Warning over ‘fake’ tongue piercings issued as magnets pose risk of ‘surgery or death’

Fake tongue piercings that use magnets are causing some young people to undergo surgery, according to a new campaign.

The trend uses magnets to imitate tongue piercings which can lead to serious infection, lifelong digestive disorders, or even death.

The #SafeFashion campaign has been launched today by the The Royal Society for the Prevention of Accidents (RoSPA) and the Office for Product Safety and Standards (OPSS).

It appeals to young people and their parents to learn about the jewelery’s dangers.

The magnets can detach and be swallowed, which has led to instances requiring surgery, giving rise to serious complications and the risk of death, Wales Online reported.

When two or more of the small ball magnets are swallowed, they can stick together, causing damage to the digestive system.

Fake tongue piercings use magnets to mimic the look of the jewelery

A magnet in one loop of the bowel will be attracted to another in a different loop and pull the two together.

This traps parts of the digestive system between the magnets, cutting off blood flow and rapidly killing intestinal tissue.

Created as part of the #NilByMouth campaign, #SafeFashion aims to use social media to spread awareness of the dangers around faking a piercing with ball magnets.

“We anticipate that more injuries are likely to occur from magnets being used as fake tongue piercings, which is why we recommend that older children and their families are made aware through our #SafeFashion campaign how dangerous magnets can be if swallowed,” said RoSPA’s Public Health Adviser, Ashley Martin.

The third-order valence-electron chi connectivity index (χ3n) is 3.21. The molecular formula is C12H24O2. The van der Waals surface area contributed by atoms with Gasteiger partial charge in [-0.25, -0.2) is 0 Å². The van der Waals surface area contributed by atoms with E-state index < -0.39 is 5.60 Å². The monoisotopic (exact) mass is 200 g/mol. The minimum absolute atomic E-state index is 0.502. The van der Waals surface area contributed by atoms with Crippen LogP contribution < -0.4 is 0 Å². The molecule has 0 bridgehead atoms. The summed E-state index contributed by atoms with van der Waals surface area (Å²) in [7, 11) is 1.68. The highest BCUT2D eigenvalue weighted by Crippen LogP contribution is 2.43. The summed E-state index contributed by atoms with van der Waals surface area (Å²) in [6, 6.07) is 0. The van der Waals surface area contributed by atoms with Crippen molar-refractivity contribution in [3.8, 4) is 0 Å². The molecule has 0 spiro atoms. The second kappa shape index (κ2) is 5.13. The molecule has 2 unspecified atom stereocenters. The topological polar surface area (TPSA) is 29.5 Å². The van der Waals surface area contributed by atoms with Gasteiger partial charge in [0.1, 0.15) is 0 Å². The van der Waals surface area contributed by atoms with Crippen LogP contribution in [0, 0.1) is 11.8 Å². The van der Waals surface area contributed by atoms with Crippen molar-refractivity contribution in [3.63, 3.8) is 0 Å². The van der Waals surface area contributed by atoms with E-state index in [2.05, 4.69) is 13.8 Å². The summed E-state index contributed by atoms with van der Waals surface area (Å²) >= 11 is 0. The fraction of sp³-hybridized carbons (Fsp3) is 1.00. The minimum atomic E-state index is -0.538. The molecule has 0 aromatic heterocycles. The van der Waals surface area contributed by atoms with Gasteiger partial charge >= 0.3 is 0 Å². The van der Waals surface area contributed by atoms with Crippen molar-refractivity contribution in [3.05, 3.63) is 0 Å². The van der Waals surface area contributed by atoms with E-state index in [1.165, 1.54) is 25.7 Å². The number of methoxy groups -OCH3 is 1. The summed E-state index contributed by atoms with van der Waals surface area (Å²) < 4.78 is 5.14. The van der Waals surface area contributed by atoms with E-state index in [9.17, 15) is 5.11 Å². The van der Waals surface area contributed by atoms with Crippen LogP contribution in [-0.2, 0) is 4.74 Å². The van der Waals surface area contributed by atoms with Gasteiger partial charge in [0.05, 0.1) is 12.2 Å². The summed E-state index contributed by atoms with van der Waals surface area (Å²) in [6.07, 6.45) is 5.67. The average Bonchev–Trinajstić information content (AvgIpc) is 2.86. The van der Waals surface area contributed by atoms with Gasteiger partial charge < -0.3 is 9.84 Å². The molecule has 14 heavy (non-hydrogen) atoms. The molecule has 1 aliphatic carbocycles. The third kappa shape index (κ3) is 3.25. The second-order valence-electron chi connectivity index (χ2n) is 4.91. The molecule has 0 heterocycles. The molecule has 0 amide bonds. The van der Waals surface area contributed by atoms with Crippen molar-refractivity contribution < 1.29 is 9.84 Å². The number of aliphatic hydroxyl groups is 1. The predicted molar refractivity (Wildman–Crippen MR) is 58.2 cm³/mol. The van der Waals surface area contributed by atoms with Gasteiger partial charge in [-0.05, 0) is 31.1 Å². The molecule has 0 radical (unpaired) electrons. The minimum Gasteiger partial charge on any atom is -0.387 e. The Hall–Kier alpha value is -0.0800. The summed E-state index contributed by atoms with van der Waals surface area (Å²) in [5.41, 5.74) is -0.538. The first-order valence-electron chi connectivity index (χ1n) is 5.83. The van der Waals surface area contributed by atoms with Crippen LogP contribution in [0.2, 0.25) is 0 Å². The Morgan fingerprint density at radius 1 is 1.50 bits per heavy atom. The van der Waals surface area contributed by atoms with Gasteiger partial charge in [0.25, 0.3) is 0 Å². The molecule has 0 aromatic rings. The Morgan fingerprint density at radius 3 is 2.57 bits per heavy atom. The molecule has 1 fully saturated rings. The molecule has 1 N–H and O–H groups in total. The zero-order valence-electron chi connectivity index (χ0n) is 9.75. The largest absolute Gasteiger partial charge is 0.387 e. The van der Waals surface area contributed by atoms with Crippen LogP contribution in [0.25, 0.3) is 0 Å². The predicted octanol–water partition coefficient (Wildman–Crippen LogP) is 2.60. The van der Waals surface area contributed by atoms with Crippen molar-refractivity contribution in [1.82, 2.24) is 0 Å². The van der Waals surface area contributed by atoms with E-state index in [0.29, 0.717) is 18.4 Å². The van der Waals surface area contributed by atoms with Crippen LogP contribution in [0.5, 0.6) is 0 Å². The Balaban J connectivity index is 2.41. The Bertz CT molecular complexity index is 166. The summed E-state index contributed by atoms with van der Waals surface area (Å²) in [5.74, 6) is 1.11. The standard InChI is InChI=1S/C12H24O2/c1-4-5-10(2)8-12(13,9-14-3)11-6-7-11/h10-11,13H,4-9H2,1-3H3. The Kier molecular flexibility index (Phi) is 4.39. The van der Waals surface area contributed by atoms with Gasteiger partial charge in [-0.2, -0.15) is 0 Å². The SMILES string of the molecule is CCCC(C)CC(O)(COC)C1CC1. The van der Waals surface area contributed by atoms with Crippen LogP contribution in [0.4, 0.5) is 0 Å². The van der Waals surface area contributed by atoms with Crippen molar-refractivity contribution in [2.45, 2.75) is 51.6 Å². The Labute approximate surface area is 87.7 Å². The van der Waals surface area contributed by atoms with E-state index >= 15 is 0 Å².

“Magnets stick together and cut off blood supply, causing tissue to die. We’re warning parents and teenagers to take real care when buying products containing magnets.”

How many magnet injuries have there been?

UK injuries from magnets are not reported systematically.

However data has been submitted to us by one hospital detailing 19 cases over a twelve-month period (starting in January 2019 and ending in January 2020) where children had ingested magnets.

Eleven of these children were over 10 and the remaining eight children were under five years old.

Three of the 19 cases required surgery.

A group of four hospitals in the South East of England have reported 52 cases over a five-year period between 2016 and 2020.

There was a five-fold increase during this period – 42 percent of these cases required surgery.

How can I keep my child safe from swallowing magnets?

Keep all products containing high strength magnets out of reach of young children.

Make sure that older children are aware of the dangers of using magnets as jewelery products or as “fake” tongue or facial piercings.

What should I do if my child swallows magnets?

If you think your child may have swallowed magnets, seek medical advice immediately.

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George Holan

George Holan is chief editor at Plainsmen Post and has articles published in many notable publications in the last decade.

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